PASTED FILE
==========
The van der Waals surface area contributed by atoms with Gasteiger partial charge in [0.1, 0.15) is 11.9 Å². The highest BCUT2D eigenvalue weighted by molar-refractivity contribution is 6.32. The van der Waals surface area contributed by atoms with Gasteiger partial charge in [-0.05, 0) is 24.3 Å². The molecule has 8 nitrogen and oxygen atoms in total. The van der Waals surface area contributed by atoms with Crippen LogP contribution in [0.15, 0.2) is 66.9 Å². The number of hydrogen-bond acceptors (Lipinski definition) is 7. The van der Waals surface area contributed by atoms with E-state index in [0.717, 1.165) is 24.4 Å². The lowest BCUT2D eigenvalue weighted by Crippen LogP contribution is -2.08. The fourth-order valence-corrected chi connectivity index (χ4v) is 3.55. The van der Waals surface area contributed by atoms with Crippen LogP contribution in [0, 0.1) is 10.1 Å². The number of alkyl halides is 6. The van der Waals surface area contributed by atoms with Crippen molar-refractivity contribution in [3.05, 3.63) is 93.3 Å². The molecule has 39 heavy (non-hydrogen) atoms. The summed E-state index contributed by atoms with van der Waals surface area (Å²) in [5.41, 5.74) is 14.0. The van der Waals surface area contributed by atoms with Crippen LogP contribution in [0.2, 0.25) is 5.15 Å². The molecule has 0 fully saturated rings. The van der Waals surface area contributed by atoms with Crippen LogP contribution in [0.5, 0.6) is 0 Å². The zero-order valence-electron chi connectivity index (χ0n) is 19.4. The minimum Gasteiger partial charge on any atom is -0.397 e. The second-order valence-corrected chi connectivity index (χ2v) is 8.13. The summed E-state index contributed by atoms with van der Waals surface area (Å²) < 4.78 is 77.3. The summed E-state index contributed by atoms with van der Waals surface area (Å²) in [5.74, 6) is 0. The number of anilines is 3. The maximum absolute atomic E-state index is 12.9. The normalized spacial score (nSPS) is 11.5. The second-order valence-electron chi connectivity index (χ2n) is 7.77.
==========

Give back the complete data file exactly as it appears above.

The van der Waals surface area contributed by atoms with Gasteiger partial charge in [0.1, 0.15) is 11.9 Å². The highest BCUT2D eigenvalue weighted by molar-refractivity contribution is 6.32. The van der Waals surface area contributed by atoms with Gasteiger partial charge in [-0.05, 0) is 24.3 Å². The molecule has 8 nitrogen and oxygen atoms in total. The van der Waals surface area contributed by atoms with Crippen LogP contribution in [0.15, 0.2) is 66.9 Å². The number of hydrogen-bond acceptors (Lipinski definition) is 7. The van der Waals surface area contributed by atoms with E-state index in [0.717, 1.165) is 24.4 Å². The lowest BCUT2D eigenvalue weighted by Crippen LogP contribution is -2.08. The fourth-order valence-corrected chi connectivity index (χ4v) is 3.55. The van der Waals surface area contributed by atoms with Crippen LogP contribution in [0, 0.1) is 10.1 Å². The number of alkyl halides is 6. The van der Waals surface area contributed by atoms with Crippen molar-refractivity contribution in [3.05, 3.63) is 93.3 Å². The molecule has 39 heavy (non-hydrogen) atoms. The summed E-state index contributed by atoms with van der Waals surface area (Å²) in [5.41, 5.74) is 14.0. The van der Waals surface area contributed by atoms with Crippen LogP contribution in [0.2, 0.25) is 5.15 Å². The molecule has 0 fully saturated rings. The van der Waals surface area contributed by atoms with Crippen LogP contribution in [0.5, 0.6) is 0 Å². The zero-order valence-electron chi connectivity index (χ0n) is 19.4. The minimum Gasteiger partial charge on any atom is -0.397 e. The second-order valence-corrected chi connectivity index (χ2v) is 8.13. The summed E-state index contributed by atoms with van der Waals surface area (Å²) < 4.78 is 77.3. The summed E-state index contributed by atoms with van der Waals surface area (Å²) in [5.74, 6) is 0. The number of anilines is 3. The maximum absolute atomic E-state index is 12.9. The normalized spacial score (nSPS) is 11.5. The second-order valence-electron chi connectivity index (χ2n) is 7.77.